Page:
One person gives freely, yet gains even more;
another withholds unduly, but comes to poverty.
The one who gives freely already is ahead because he is free from the control of money and possessions. His security and self-esteem is not bound to possessions; rather, his joy is in blessing others and in furthering the work of God’s kingdom. To put it another way, it is bearing fruit that gives him delight. The “Scrooge,” however, is a slave to money and possessions, always fearful of losing them. Even if he may be compelled to give some small amount away, he loses because his focus is on his loss, not on the blessing he imparts.
The irony that the proverb notes is that the generous giver typically ends up richer than the money-keeper. I’m reminded of a fundraisers’ seminar I attended. The speaker noted the difference between those who inherit wealth and those who earned their wealth. The former, when considering if and how much to give, think in terms of subtracting from their wealth. (If I have 10 million and give 1 million, I will have 9 million left over.) The latter, on the other hand, believes he will be able to replace what he has given.
But the proverb’s point is not that givers know how to earn money better than nongivers, but that God who sees all and controls all will bless the person who is like him in giving. For God is a generous giver. And he especially delights in giving to real need, in giving cheerfully, in giving generously, and in giving to please God.
God gave his Son freely and with delight. The Son gave freely of himself. The Father and the Son give freely the Holy Spirit. Just have we have been freed from bondage of sin to live righteously, so we have been made wealthy in Christ so that we may give freely. What will you give today? Will it be money? A gift? A possession? An act of friendship? The gospel? Pray that today you will give generously.
1 Samuel 24
24 After Saul returned from pursuing the Philistines, he was told, ‘David is in the Desert of En Gedi.’ 2 So Saul took three thousand able young men from all Israel and set out to look for David and his men near the Crags of the Wild Goats.
3 He came to the sheepfolds along the way; a cave was there, and Saul went in to relieve himself. David and his men were far back in the cave. 4 The men said, ‘This is the day the Lord spoke of when he said to you, “I will give your enemy into your hands for you to deal with as you wish.”’ Then David crept up unnoticed and cut off a corner of Saul’s robe.
5 Afterwards, David was conscience-stricken for having cut off a corner of his robe. 6 He said to his men, ‘The Lord forbid that I should do such a thing to my master, the Lord’s anointed, or lay my hand on him; for he is the anointed of the Lord.’ 7 With these words David sharply rebuked his men and did not allow them to attack Saul. And Saul left the cave and went his way.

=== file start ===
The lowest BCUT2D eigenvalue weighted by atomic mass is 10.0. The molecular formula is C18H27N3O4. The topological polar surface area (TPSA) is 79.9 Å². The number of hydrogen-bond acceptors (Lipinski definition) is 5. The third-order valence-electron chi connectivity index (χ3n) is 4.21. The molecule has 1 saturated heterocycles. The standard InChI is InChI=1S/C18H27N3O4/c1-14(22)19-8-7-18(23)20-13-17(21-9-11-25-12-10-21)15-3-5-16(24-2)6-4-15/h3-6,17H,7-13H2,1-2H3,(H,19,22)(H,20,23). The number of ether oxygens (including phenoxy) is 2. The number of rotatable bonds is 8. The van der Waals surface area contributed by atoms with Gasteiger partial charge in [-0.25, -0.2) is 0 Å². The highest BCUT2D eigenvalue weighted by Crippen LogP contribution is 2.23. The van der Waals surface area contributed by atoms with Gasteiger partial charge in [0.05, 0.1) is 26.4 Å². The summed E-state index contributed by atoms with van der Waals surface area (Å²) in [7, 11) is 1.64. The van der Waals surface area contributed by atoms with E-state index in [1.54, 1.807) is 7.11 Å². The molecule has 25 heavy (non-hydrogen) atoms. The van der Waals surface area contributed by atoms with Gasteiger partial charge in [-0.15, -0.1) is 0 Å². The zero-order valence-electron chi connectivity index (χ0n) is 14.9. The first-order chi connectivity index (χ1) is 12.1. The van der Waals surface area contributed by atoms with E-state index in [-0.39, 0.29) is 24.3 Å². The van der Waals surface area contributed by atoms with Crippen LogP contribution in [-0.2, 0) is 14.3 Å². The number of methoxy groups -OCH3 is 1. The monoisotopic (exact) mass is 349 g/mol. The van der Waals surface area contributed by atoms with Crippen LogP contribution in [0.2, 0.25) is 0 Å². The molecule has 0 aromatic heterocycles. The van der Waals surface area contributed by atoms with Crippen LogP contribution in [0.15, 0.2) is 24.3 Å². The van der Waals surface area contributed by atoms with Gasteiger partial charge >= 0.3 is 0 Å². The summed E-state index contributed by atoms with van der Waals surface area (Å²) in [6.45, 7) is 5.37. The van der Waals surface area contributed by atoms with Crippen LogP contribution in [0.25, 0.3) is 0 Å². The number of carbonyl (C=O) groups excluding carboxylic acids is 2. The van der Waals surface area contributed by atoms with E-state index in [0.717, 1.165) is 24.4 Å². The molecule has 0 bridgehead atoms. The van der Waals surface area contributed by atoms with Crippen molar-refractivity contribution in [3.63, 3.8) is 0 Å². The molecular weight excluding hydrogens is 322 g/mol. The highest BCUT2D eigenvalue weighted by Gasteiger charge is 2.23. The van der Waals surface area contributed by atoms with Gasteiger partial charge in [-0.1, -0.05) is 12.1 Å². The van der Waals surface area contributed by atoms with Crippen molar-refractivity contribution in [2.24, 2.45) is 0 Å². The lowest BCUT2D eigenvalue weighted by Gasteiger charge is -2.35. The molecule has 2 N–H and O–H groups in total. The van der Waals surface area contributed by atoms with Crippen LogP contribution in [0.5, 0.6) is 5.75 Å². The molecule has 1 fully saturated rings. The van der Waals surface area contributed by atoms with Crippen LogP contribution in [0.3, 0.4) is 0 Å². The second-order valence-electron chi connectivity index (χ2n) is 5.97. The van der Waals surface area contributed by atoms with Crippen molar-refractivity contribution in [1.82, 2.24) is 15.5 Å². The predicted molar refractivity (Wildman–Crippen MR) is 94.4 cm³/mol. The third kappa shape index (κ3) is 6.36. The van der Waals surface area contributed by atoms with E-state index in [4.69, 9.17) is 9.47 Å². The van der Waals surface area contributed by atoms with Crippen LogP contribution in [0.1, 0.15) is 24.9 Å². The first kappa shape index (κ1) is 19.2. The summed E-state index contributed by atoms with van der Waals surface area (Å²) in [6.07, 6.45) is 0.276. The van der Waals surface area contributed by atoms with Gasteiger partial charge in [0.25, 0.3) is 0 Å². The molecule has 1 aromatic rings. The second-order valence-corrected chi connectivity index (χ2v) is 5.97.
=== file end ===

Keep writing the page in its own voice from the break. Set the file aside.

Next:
8 Then David went out of the cave and called out to Saul, ‘My lord the king!’ When Saul looked behind him, David bowed down and prostrated himself with his face to the ground. 9 He said to Saul, ‘Why do you listen when men say, “David is bent on harming you”? 10 This day you have seen with your own eyes how the Lord gave you into my hands in the cave. Some urged me to kill you, but I spared you; I said, “I will not lay my hand on my lord, because he is the Lord’s anointed.” 11 See, my father, look at this piece of your robe in my hand! I cut off the corner of your robe but did not kill you. See that there is nothing in my hand to indicate that I am guilty of wrongdoing or rebellion. I have not wronged you, but you are hunting me down to take my life. 12 May the Lord judge between you and me. And may the Lord avenge the wrongs you have done to me, but my hand will not touch you. 13 As the old saying goes, “From evildoers come evil deeds,” so my hand will not touch you.
14 ‘Against whom has the king of Israel come out? Who are you pursuing? A dead dog? A flea? 15 May the Lord be our judge and decide between us. May he consider my cause and uphold it; may he vindicate me by delivering me from your hand.’
16 When David finished saying this, Saul asked, ‘Is that your voice, David my son?’ And he wept aloud. 17 ‘You are more righteous than I,’ he said. ‘You have treated me well, but I have treated you badly. 18 You have just now told me about the good you did to me; the Lord gave me into your hands, but you did not kill me. 19 When a man finds his enemy, does he let him get away unharmed? May the Lord reward you well for the way you treated me today. 20 I know that you will surely be king and that the kingdom of Israel will be established in your hands. 21 Now swear to me by the Lord that you will not kill off my descendants or wipe out my name from my father’s family.’
22 So David gave his oath to Saul. Then Saul returned home, but David and his men went up to the stronghold.